I'm starting my own website business, which will launch in about 2 months time.
At the moment it's pretty well figured out it terms of the idea and how it's going to work - it's the behind the scenes nuts and bolts I need help with - I'm just a man with a dream - total noob in most practical matters!
I'll give some examples
1) Taxes, getting an accountant. Do I need to notify people that I'm starting a business? Will I need an accountant to run this for me? Do I pay them monthly fees or every year to do the books for me? How does this work?!?!
2) Legal stuff - do you need a license to handle customer finances, details etc? Also T&C, how would I go about writing T&Cs to cover myself legally? Employ a lawyer I assume, how would I find a reasonable one, presumably even the most basic lawyers could do this so it wouldn't be too pricey?
3) The name of my business is practically the same as another website - although this website's business is nothing to do with my website, except for being to do with poker. Is this a problem? Am I allowed to do this if it's really similar? Can they sue?!
That's just a few of the things worrying me at the moment!
Basically, I need a BUSINESS ADVISOR. Someone who knows all this stuff and can help me out. OR links/references to some good literature/websites on starting your own business, that has practical solutions rather than wishy washy advice.
Thanks very much, blonde is full of very smart and helpful people who I hope can help which is why I've posted this here.
1. You need to register for VAT, almost certainly, if you are selling good or services - http://www.hmrc.gov.uk/vat/start/register/when-to-register.htm#1
This is pretty easy to work out on a quarterly basis and unless you are amaze busy, or doing a zillion transactions out of the gate then you probably would not need an accountant to do this.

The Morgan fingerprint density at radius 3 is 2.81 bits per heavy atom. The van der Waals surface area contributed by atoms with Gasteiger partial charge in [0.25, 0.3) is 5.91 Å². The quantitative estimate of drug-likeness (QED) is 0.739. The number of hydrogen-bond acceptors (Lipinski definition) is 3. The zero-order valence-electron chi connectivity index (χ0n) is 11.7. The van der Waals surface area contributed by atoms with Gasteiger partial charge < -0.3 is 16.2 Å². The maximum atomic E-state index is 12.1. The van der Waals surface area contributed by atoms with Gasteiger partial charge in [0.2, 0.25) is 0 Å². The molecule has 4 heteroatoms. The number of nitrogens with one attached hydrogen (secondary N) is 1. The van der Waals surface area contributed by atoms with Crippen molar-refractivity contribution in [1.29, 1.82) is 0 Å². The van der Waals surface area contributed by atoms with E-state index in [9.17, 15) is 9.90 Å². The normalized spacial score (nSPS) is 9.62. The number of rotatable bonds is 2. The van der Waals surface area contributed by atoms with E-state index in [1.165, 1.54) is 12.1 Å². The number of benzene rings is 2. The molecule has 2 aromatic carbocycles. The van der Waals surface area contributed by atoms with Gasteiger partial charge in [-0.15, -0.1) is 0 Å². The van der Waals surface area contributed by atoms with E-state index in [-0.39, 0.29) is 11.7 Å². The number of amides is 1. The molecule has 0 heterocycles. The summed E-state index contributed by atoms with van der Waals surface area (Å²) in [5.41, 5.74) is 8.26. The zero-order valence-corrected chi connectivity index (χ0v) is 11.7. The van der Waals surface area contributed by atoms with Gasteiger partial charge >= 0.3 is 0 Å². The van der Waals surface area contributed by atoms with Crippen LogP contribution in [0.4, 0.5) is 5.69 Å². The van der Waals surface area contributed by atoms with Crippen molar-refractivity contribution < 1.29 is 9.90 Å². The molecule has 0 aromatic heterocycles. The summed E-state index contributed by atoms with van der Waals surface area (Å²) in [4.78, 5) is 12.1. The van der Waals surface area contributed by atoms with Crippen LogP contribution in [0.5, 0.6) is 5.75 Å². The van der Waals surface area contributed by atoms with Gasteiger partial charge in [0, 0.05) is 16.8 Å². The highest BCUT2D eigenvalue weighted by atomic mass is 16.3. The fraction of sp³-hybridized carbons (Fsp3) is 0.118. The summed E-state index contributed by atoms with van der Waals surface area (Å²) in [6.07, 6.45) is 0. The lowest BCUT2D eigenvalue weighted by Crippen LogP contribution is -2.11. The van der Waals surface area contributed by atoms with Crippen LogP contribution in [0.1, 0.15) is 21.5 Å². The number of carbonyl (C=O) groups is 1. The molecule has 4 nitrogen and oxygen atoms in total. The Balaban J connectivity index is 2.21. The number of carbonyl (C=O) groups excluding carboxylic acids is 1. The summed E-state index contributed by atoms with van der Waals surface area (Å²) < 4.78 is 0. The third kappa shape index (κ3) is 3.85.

If you decide you want to be a company rather than any other form of business then you will need to register with companies house and would probably need an accountant once a year to prepare and file an audited set of abbreviated accounts (basically just a balance sheet). You would also need an accountant initially in all likelihood to draft articles of association for the business and register the directors of the company etc.
You can buy very basic software where you can produce your own sets of accounts and pay an accountant to audit them once a year. Real basic things like Quickbooks will work for most small start ups.
2. Depends what you want to protect yourself against. If you want to limit your liability, become a limited company for sure. Beyond that, I wouldn't employ a lawyer - massive cost for little worthwhile input at this stage - most
and Cs are pretty standard 'boilerplate' terms - you can find these readily online. A lawyer producing some clever terms for you won't protect you very much anyway eg, if you sell shoddy, unfit goods or services.
You don't need special licenses to handle finance if you mean this at the most basic level in terms of invoicing them for goods or services and receiving payment. You would need to say more about the nature of transactions you intend to conduct for this to get answered properly.
3. If the other company can make a reasonable case that you are making an attempt at 'passing off' your company as theirs then they would be able to sue and could potentially stop you trading under the name you've chosen. I'd suggest you think very carefully about this. If the other company is likely to be irritated by your name, has deep pockets and can demonstrate that you are in any way competitive with them then you could cause yourself quite a lot of pain.
It is worth getting advice but unless you are embarking on something very large, very complicated I'd be really cautious about spending big money on accountants, lawyers etc. There are lots of small business networks where dull business owners meet and discuss dull business things - getting involved in one of these with the range of varying experience available for free could be advantageous.
Also, all this stuff is much less complicated than it first appears.
1) You need to understand VAT and your personal and company tax liability which I think is learnable online in a few days
2) You need to be able to make a legal offer, take an order, raise an invoice, receive payment
3) You need to record your transactions
One other thing, it might be easier now but one area we found difficult ten years ago was getting merchant accounts set up to take online payments. It really was quite painful. It surely must be easier today but if you are intending to take payments on line then I'd start looking at this now (assuming your web developer isn't handling it)
Hope this helps in some small way and good luck of course